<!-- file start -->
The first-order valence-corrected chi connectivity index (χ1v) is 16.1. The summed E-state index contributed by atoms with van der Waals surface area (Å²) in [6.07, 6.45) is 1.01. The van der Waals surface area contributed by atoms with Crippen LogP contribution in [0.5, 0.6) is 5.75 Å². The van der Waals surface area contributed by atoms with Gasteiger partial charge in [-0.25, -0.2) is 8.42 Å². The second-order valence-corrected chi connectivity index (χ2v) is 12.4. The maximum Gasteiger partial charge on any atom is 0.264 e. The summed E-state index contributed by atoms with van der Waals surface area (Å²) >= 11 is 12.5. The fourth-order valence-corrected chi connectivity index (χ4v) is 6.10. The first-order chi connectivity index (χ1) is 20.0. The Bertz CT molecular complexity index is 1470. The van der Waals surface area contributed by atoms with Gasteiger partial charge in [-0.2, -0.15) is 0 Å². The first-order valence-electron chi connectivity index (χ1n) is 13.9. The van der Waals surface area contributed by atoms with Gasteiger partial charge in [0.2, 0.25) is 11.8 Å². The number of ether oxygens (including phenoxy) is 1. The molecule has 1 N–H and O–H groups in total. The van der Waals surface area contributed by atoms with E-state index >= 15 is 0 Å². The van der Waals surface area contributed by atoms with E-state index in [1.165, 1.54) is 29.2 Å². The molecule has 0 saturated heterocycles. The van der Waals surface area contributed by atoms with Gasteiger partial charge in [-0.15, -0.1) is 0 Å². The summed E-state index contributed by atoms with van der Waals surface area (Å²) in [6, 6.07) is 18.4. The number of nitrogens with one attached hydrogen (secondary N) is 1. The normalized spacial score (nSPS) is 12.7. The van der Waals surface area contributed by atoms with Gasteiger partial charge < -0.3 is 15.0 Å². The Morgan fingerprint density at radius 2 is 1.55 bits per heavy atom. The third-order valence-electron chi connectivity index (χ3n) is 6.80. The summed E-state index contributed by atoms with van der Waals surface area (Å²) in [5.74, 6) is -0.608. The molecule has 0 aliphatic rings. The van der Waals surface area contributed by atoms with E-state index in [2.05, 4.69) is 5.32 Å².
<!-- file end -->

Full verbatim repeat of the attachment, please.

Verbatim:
The first-order valence-corrected chi connectivity index (χ1v) is 16.1. The summed E-state index contributed by atoms with van der Waals surface area (Å²) in [6.07, 6.45) is 1.01. The van der Waals surface area contributed by atoms with Crippen LogP contribution in [0.5, 0.6) is 5.75 Å². The van der Waals surface area contributed by atoms with Gasteiger partial charge in [-0.25, -0.2) is 8.42 Å². The second-order valence-corrected chi connectivity index (χ2v) is 12.4. The maximum Gasteiger partial charge on any atom is 0.264 e. The summed E-state index contributed by atoms with van der Waals surface area (Å²) >= 11 is 12.5. The fourth-order valence-corrected chi connectivity index (χ4v) is 6.10. The first-order chi connectivity index (χ1) is 20.0. The Bertz CT molecular complexity index is 1470. The van der Waals surface area contributed by atoms with Gasteiger partial charge in [-0.2, -0.15) is 0 Å². The first-order valence-electron chi connectivity index (χ1n) is 13.9. The van der Waals surface area contributed by atoms with Gasteiger partial charge in [0.2, 0.25) is 11.8 Å². The number of ether oxygens (including phenoxy) is 1. The molecule has 1 N–H and O–H groups in total. The van der Waals surface area contributed by atoms with E-state index >= 15 is 0 Å². The van der Waals surface area contributed by atoms with E-state index in [1.165, 1.54) is 29.2 Å². The molecule has 0 saturated heterocycles. The van der Waals surface area contributed by atoms with Gasteiger partial charge in [-0.15, -0.1) is 0 Å². The summed E-state index contributed by atoms with van der Waals surface area (Å²) in [6, 6.07) is 18.4. The number of nitrogens with one attached hydrogen (secondary N) is 1. The normalized spacial score (nSPS) is 12.7. The van der Waals surface area contributed by atoms with Gasteiger partial charge < -0.3 is 15.0 Å². The Morgan fingerprint density at radius 2 is 1.55 bits per heavy atom. The third-order valence-electron chi connectivity index (χ3n) is 6.80. The summed E-state index contributed by atoms with van der Waals surface area (Å²) in [5.74, 6) is -0.608. The molecule has 0 aliphatic rings. The van der Waals surface area contributed by atoms with E-state index in [2.05, 4.69) is 5.32 Å².